Some almost spherical bloke shouted across at me from the reeds that ran along the towpath, as I chugged along: “Have they lifted the restrictions then.” There wasn’t a question mark. The statement just hung there among the midges, dangling rhetorically, accusingly. There’s been a lot this lately – angry people; cabin cruiser owners mainly, whose boats have been locked into the marinas out of their reach – even more divisive over the unwritten rules of quarantine than they were over Brexit. If Covid-19 was a nazi-occupation, then a great many of them would be sympathisers; collaborators; fifth columnists – not the best metaphor, perhaps, but it’s V.E. Day and all the bunting’s gone to my head.
Inskip was stupidly busy. As a rule few people take afternoon strolls beneath the motorway flyover, because it’s not very pleasant. But in recent times the towpath’s been bulging, because the CaRT forgot to post one of their ‘This stretch of the canal is for the use of locals only!’ notices on the gate. So I moved the boat to Moon’s Bridge, in the hopes of some improved social distancing. (I don’t want to catch the bloody thing!) There’s the usual plague notice on the gate there. Not that anybody was paying attention.
As I was painting the side panels (a job that the winter rainstorms have delayed to the point that the sills were weeping rust) an old chap ambled by, closely followed by a goose. An hour or so later he returned, this time with his wife. The goose was still in tow. I had to ask: “Are you taking your goose for a walk?” “What goose?” he said.
There were bikers (one of whom inhaled a midge, closed one nostril with his thumb and emptied the contents of the other all down my fresh paintwork with a snort), families experiencing the canal for the first time, now lost (“Can you tell me where this goes?”), joggers with their arses poured into lycra like overfilled icing bags, urban explorers, dimwits, halfwits and chuff-nuts who clearly needed educating as far as metric measurements went (the towpath’s only one metre wide at Moon’s Bridge; if you don’t want to break social distancing guidelines, then you’d better make sure you can swim) and the world and his wife out there. At one point I looked up from the book I was reading to discover an old gentleman with his purple nose pressed against my window, staring in at me as though I was some sort of fairground attraction. After about five minutes, I drew the curtains and went to bed.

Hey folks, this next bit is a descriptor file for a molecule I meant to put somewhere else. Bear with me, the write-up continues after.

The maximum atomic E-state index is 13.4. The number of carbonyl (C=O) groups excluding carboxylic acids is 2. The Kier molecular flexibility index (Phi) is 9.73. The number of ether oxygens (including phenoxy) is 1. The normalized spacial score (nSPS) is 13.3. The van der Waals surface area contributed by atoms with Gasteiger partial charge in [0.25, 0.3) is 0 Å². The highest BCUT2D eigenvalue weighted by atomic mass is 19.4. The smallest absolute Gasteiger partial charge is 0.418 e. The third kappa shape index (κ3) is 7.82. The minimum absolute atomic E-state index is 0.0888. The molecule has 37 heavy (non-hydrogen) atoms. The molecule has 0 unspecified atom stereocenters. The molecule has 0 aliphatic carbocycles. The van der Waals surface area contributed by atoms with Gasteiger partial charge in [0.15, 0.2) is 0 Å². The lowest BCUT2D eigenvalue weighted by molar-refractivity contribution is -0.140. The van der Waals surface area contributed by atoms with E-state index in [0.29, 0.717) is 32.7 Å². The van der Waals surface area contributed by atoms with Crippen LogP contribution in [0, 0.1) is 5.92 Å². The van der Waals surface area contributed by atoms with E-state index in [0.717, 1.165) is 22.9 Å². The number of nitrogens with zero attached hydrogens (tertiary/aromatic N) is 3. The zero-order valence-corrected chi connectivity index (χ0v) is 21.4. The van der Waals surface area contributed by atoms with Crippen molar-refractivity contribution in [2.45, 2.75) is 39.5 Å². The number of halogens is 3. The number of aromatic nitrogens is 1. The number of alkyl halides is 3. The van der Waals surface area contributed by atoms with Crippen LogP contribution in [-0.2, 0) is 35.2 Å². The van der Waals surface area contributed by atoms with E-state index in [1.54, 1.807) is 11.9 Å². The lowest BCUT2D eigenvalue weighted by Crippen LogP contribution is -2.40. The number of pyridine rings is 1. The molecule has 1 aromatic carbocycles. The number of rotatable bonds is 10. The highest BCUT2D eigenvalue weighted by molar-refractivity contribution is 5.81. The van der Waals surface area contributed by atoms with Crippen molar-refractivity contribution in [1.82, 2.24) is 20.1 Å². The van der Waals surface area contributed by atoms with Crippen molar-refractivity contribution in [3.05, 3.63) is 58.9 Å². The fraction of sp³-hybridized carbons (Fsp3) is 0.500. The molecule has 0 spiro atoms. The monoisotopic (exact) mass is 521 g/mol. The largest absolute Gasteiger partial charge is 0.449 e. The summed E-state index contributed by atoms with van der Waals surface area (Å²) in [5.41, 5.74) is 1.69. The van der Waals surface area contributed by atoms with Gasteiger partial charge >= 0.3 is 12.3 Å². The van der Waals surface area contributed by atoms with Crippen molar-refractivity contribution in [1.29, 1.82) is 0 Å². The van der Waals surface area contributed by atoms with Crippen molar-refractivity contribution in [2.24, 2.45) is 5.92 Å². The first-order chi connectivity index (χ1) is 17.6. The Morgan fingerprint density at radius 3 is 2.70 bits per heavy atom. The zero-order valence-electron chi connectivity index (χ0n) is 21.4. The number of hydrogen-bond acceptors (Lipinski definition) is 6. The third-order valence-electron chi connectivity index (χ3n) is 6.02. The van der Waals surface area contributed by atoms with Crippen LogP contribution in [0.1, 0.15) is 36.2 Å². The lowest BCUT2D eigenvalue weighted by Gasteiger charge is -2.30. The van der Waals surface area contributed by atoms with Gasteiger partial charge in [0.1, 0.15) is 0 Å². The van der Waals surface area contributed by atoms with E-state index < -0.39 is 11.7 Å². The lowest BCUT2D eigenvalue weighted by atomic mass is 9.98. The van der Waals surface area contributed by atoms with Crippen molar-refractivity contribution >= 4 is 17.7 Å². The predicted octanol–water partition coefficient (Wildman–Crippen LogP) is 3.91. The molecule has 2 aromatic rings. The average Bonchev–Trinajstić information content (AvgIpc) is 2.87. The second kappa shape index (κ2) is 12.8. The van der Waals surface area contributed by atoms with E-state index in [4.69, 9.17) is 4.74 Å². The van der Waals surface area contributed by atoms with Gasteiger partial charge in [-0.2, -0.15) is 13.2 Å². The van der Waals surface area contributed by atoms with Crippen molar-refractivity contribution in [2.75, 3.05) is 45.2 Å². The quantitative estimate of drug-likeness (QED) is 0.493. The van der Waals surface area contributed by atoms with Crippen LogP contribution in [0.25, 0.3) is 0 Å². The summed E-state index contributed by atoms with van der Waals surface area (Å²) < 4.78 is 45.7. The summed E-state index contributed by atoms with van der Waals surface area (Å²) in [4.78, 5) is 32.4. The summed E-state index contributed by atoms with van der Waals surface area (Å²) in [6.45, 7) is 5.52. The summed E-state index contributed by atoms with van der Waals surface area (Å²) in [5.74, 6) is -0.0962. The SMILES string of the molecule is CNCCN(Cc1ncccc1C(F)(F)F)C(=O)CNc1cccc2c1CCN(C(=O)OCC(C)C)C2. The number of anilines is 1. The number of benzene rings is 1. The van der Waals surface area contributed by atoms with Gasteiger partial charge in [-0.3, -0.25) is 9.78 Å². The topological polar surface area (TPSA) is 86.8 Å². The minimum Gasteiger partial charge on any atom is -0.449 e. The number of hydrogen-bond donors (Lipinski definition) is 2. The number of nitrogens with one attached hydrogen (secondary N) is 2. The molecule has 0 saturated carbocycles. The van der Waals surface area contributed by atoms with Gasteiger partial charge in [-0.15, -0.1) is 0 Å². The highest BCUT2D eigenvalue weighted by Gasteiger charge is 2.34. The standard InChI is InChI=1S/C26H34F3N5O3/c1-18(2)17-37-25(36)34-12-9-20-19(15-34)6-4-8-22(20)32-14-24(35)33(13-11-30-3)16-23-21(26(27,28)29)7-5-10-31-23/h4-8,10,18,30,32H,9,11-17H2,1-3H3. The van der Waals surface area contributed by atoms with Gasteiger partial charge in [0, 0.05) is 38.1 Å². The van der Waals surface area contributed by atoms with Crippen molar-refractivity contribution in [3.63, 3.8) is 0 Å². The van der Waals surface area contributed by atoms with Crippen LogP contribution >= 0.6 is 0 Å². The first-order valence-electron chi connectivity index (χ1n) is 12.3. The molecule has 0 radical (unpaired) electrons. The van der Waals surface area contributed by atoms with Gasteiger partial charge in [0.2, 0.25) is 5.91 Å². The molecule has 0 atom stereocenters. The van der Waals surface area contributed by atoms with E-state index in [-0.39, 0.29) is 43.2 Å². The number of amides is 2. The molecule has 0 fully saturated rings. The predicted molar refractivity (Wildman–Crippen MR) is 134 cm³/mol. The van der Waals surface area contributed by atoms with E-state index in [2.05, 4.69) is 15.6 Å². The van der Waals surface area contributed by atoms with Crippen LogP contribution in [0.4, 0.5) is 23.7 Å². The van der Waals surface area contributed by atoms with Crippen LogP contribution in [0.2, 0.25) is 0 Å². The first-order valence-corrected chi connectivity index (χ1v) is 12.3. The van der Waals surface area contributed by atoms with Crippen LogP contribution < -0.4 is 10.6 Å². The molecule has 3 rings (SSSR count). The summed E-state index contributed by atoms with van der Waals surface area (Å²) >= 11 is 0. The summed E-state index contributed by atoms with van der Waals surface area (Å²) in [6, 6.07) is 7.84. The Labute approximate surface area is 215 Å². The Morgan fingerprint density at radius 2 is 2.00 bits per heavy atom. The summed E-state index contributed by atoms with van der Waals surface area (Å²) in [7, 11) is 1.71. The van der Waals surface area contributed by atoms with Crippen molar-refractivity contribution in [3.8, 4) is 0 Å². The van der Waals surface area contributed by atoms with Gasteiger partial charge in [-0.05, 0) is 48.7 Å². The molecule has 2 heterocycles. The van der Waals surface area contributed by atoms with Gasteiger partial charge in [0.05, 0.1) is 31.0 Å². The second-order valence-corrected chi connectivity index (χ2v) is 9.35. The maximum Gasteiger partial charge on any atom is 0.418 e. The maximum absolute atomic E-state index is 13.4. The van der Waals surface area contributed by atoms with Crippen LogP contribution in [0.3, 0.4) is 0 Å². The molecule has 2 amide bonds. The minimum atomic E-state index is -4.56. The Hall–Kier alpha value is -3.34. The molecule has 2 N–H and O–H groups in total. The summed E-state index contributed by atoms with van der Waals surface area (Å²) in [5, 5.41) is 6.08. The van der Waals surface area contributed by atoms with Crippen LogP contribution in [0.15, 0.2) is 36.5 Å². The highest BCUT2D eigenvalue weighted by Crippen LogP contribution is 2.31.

One of the myriad couples overloading the towpath had travelled from Germany for the occasion. They gave me the third degree as I sat in the bows with a brew, having presumably never witnessed a narrowboat before. “How do you go shopping? Vot do you do about da shitzenhausen? You must be very lonely!” (Again, not a question but a statement, as though I was some political prisoner in exile.) “Far from it. I crave solitude more than ever these days,” I told them.
On Thursday night at eight o’clock, Woodplumpton exploded in the distance. For a few brief minutes the air was filled with fireworks, shouts of “Bravo” and “Well done!” and pots and pans being smashed together. Even the peacocks joined in. Then the weekly ovation for the NHS dropped away, leaving only the screams of toddlers woken from their sleep.
So the boat is now half painted. The other half can wait until I’ve turned it around. I’ve no intention of wading out into the cut. The panels are white, mostly – a patchwork of shiny and matt blotches with the outline of the rose-shaped stickers that adorned them previously (which I just painted over) still clearly visible. But at least it’s not covered in rusty measles any more.